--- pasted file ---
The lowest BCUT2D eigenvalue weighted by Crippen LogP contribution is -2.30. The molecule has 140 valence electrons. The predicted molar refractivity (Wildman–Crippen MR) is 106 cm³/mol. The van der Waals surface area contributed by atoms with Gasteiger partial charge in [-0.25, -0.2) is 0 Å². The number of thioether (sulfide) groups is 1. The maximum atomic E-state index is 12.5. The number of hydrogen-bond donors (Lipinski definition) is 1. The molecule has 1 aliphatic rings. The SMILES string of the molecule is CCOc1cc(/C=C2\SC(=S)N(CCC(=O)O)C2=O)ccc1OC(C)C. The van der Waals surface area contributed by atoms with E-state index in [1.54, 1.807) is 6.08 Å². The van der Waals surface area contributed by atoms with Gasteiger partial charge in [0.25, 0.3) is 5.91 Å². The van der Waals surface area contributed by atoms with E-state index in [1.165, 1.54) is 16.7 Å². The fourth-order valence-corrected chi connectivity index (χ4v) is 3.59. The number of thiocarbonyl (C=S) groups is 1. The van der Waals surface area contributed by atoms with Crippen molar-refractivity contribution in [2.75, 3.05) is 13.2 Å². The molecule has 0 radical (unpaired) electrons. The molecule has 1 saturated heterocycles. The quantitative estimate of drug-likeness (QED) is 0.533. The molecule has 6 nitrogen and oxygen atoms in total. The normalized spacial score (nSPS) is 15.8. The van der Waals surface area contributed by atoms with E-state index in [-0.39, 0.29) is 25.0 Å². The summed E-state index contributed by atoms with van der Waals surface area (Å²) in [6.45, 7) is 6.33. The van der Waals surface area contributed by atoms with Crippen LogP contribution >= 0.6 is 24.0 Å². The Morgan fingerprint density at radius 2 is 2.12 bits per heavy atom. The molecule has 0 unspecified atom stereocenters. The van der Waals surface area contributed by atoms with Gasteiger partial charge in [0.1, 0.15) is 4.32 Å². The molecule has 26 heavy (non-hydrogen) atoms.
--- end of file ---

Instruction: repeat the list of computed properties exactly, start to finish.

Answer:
The lowest BCUT2D eigenvalue weighted by Crippen LogP contribution is -2.30. The molecule has 140 valence electrons. The predicted molar refractivity (Wildman–Crippen MR) is 106 cm³/mol. The van der Waals surface area contributed by atoms with Gasteiger partial charge in [-0.25, -0.2) is 0 Å². The number of thioether (sulfide) groups is 1. The maximum atomic E-state index is 12.5. The number of hydrogen-bond donors (Lipinski definition) is 1. The molecule has 1 aliphatic rings. The SMILES string of the molecule is CCOc1cc(/C=C2\SC(=S)N(CCC(=O)O)C2=O)ccc1OC(C)C. The van der Waals surface area contributed by atoms with E-state index in [1.54, 1.807) is 6.08 Å². The van der Waals surface area contributed by atoms with Gasteiger partial charge in [0.25, 0.3) is 5.91 Å². The van der Waals surface area contributed by atoms with E-state index in [1.165, 1.54) is 16.7 Å². The fourth-order valence-corrected chi connectivity index (χ4v) is 3.59. The number of thiocarbonyl (C=S) groups is 1. The van der Waals surface area contributed by atoms with Crippen molar-refractivity contribution in [2.75, 3.05) is 13.2 Å². The molecule has 0 radical (unpaired) electrons. The molecule has 1 saturated heterocycles. The quantitative estimate of drug-likeness (QED) is 0.533. The molecule has 6 nitrogen and oxygen atoms in total. The normalized spacial score (nSPS) is 15.8. The van der Waals surface area contributed by atoms with E-state index in [-0.39, 0.29) is 25.0 Å². The summed E-state index contributed by atoms with van der Waals surface area (Å²) in [6.45, 7) is 6.33. The van der Waals surface area contributed by atoms with Crippen LogP contribution >= 0.6 is 24.0 Å². The Morgan fingerprint density at radius 2 is 2.12 bits per heavy atom. The molecule has 0 unspecified atom stereocenters. The van der Waals surface area contributed by atoms with Gasteiger partial charge in [0.1, 0.15) is 4.32 Å². The molecule has 26 heavy (non-hydrogen) atoms.